Rockmybaby Q3 - 26/02/2019

1 Evaluation of Rockmybaby Q3

How well placed is Rockmybaby Q3 to promote positive learning outcomes for children?

Not well placed

Requires further development

Well placed

Very well placed

Rockmybaby Q3 is well placed to promote positive learning outcomes for children.

ERO's findings that support this overall judgement are summarised below.


Rockmybaby Q3 is an all-day, home-based education and care service operating in Hawke's Bay. This is a quality funded network licensed for 50 children, including 25 aged up to two years. At the time of this ERO review there are 34 children on the roll and four identify as Māori.

This privately owned service was established in 2017 and is one of six networks under the same ownership operating throughout the North Island. Three of the networks are in Hawke's Bay.

A visiting teacher supports educators to deliver Te Whāriki, the early childhood curriculum. When required, she is assisted by visiting teachers from other local Rockmybaby networks. All visiting teachers are qualified early childhood teachers.

The service philosophy emphasises the importance of respectful relationships and lifelong learning.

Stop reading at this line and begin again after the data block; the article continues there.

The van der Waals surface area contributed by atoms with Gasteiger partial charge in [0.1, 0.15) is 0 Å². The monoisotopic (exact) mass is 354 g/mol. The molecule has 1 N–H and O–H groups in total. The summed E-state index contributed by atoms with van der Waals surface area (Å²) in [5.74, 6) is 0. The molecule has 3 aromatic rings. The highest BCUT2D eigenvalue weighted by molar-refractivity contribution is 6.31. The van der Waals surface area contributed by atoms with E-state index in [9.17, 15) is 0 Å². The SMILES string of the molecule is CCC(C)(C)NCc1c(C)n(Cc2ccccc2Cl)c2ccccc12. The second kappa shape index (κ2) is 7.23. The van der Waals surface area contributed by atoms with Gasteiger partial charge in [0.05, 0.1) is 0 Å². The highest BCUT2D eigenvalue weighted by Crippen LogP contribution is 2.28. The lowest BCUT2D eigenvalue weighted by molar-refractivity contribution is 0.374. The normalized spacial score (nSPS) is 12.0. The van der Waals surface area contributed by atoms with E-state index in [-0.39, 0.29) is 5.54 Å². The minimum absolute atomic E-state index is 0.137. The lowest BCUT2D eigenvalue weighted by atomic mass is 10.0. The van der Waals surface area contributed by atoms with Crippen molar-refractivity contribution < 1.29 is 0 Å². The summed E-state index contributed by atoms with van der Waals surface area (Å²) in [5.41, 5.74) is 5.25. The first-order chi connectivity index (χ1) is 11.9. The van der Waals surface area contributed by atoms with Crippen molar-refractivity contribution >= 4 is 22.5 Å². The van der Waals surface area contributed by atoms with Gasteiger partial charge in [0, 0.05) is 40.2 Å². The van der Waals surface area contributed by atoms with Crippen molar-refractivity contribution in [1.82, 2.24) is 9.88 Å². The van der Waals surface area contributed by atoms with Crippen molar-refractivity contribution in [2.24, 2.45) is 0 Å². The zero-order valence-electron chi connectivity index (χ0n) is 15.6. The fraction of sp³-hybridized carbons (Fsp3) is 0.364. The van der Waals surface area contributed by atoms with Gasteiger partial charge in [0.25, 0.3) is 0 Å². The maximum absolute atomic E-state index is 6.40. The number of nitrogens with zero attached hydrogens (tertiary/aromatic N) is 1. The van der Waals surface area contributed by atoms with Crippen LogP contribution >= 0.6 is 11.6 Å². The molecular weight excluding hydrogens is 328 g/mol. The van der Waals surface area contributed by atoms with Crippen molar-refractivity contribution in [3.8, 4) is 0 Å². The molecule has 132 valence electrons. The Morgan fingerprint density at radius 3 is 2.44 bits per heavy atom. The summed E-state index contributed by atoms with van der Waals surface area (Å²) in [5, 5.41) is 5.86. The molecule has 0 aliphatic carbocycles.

This is the first ERO evaluation of Rockmybaby Q3.

The Review Findings

The values expressed in the philosophy underpin visiting teachers' practice. The importance of positive relationships, learning through play and children developing a sense of belonging are evident.

Children have opportunities to participate in a programme based on their interests. Individual learning journals are an attractive record of their engagement in activities and experiences. Leaders recognise that supporting visiting teachers to strengthen evaluation of children's learning is a key next step. This will enable them to more effectively assist educators to identify and plan for the significant learning occurring for children.

Many children in the service are infants and toddlers and thoughtful placement with educators responds to the needs of them and their families. A wide range of successful communication strategies promotes consistency of children's care.

Teamwork is well established and strongly evident across the organisation. ERO saw examples of educators and parents working together to support children when transitioning into the service and on to kindergarten and school. Emergent leadership among visiting teachers, educators and parents is encouraged and supported.

There is a commitment to developing a bicultural curriculum within a home-based context. Visiting teachers continue to support educators to better reflect te ao Māori in their learning programmes. Documentation shows some educators are strengthening their use of kupu Māori, waiata and karakia with children.

Examples of Māori children's culture, language and identity are reflected in their learning documentation. Strengthening emerging partnerships with local iwi should assist service leaders and educators to continue to support educational success for Māori children.